Article Focus: Peter Wiggins takes a thorough look at the new Motion from Apple. Never before has there been such interest and anticipation over a piece of software and Peter Wiggins hopes that this article gives an insight into the creative capabilities, workflow and SPEED of Motion.
Behaviors are the main feature that make Motion standout from the rest of the TV graphics applications. Traditionally, to animate any object, most other software packages resort to the user having to enter positions of an object in time, or keyframes. Now, this might be quick enough to set up when moving an object in a straight line, but it can become a nightmare when an object has a complex motion path or has to interact with other elements.
Motion takes a completely different approach, although for spot on accuracy or timing, you can use the keyframe editor.
There are four types of behaviors in Motion, all found under the tab in the library.
Basic Motion contains the most frequently used, such as Throw/Spin/Grow/Shrink etc.
Parameters are slightly different as they act on selectable values in other behaviors. An example would be to apply Oscillate to a Spin behavior. Instead of the object just spinning in one direction, it would slow down and then rotate the other way before slowing down again and spinning in the original direction; repeating the process over again.
Simulation These are really cool one click behaviors that actually perform some complex moves on text or objects. As the name suggests, these replicate some real world forces like Gravity, Drag and Collisions. Duplicating some of these would be almost impossible using only keyframes.
Text Due to the essential use of text in motion graphics, there are two categories for behaviors especially and only for text (Bearing that any of the above can be used as well) Text Animation contains the expected basic text moving functions like Crawl & Scroll. Text Sequence contains a list of ready made advanced text animations all of which come apparent as you get a preview thumbnail movie in the library as you click through each interesting move. You've probably guessed this is how I made the section headings for the article.
This last set alone will save you many hours of keyframing, and remember that behaviors can be stacked on top of each other on clips, text, objects or layers.
Let's take a look at a fairly simple example, again it's a lot easier to show than describe!
I have dropped a looped animation of a rotating dollar on the canvas.
Here I've just applied a Throw and the dollar starts travelling across the screen from left to right. The direction is set by the direction of the arrow in the dashboard and the velocity is set by clicking and dragging to adjust the size of the arrow. One tip here, if you hold the `alt` key whilst clicking, it will only alter the speed and not the direction so the object so can stay on a predefined route. If you run out adjustment with the arrow, the inspector takes larger values.
By stacking the Gravity simulation on top of the throw, the dollar now falls off the bottom of the picture, accelerating as it goes.
Applying Edge Collision simulation causes the dollar to bounce off the bottom of the frame in reducing parabolas. You can also see that as all the edges are enabled by default, the dollar also bounces off the right hand side of the frame.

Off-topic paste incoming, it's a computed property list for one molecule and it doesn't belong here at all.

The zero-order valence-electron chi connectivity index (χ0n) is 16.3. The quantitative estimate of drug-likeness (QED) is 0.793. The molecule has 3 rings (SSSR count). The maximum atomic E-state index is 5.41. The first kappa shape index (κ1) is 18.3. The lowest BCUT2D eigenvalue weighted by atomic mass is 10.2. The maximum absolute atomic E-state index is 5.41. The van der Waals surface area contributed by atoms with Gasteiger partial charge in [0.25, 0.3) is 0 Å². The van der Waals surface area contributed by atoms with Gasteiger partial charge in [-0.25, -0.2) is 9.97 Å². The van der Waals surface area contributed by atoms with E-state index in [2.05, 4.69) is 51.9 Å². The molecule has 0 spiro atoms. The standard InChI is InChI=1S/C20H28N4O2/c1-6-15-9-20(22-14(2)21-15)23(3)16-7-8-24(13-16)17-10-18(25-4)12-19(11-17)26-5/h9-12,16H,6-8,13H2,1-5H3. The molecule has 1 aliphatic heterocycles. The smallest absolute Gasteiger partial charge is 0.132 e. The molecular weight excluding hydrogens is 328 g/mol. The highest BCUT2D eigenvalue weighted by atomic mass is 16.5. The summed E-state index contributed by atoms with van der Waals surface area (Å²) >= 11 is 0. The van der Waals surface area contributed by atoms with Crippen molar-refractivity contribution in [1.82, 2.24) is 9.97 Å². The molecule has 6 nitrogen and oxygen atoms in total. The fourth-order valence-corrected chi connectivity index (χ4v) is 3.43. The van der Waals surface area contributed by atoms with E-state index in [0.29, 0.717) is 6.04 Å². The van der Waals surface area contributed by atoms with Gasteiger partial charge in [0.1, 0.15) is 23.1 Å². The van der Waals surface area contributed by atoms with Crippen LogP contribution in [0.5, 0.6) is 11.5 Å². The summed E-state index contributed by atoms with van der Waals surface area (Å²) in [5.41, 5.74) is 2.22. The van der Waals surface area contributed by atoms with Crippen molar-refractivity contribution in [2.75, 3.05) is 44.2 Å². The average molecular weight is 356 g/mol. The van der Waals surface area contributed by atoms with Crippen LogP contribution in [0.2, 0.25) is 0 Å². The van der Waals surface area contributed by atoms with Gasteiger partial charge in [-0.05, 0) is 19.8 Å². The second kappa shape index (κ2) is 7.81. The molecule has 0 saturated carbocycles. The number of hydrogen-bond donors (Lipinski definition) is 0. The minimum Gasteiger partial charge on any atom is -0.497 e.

One more simulation and that's Drag.
Now instead of bouncing off the edge, Drag has caused the dollar to slow down and come to rest. This motion path has taken 30 seconds to make, something that would be almost impossible to duplicate accurately using keyframing.
Complex actions and interactions can be built and maybe more importantly changed in seconds. Take a look at the excellent Pong simulation that Jayson Steckler at Apple built.
OK, but how is a bouncing dollar or Pong made without keyframes going to help in everyday motion graphics work?
Let's take a clip of a high jumper and over that draw a white square.
Then duplicate the square layer a few times and apply a Vortex simulation to the original box. This causes the other squares to rotate around the original. I've toggled off the background high jumper just for the moment so you can also see I've adjusted the transparency of the boxes so they overlap to give a bit of depth.
Now, toggle off the original box in the layers tab.
We are building an animating mask that I'm going to use to cut out the high jumper, so let's place the boxes onto of the video.
I've positioned the boxes over the area I wish to cut out. Note the picture has moved as well as this is also under the Vortex simulation. This could easily be deselected or separated by making another layer, however for this example it actually adds to the movement.
Toggle the blend setting to stencil alpha and the rotating boxes become a key signal to cut a hole in the video.
I've also added a Throw to move the composite across the screen,
and a Fade In/Out. It's important to remember that I'm applying all these behaviors whilst the clip is playing and looping in real time.
Now a web page is hardly the best medium for showing moving graphics, but this sequence gives you an idea
Looks fantastic for five minutes work, but it's against black, hardly an inspiring backdrop if you were making the programme titles for example. Remember that using stencil alpha has generated a key signal equivalent to that of the rotating boxes.
To composite it, let's pick a background, a head on replay of some athletes running towards camera.
Now, we are going to do another stencil alpha, but this time using an emitter as a key signal, this is Light Valve.
With a bit of moving and re-timing of layers, we now have our final composite.
Complex animation, all done without a single keyframe! The power and sheer speed of using behaviors is truly amazing.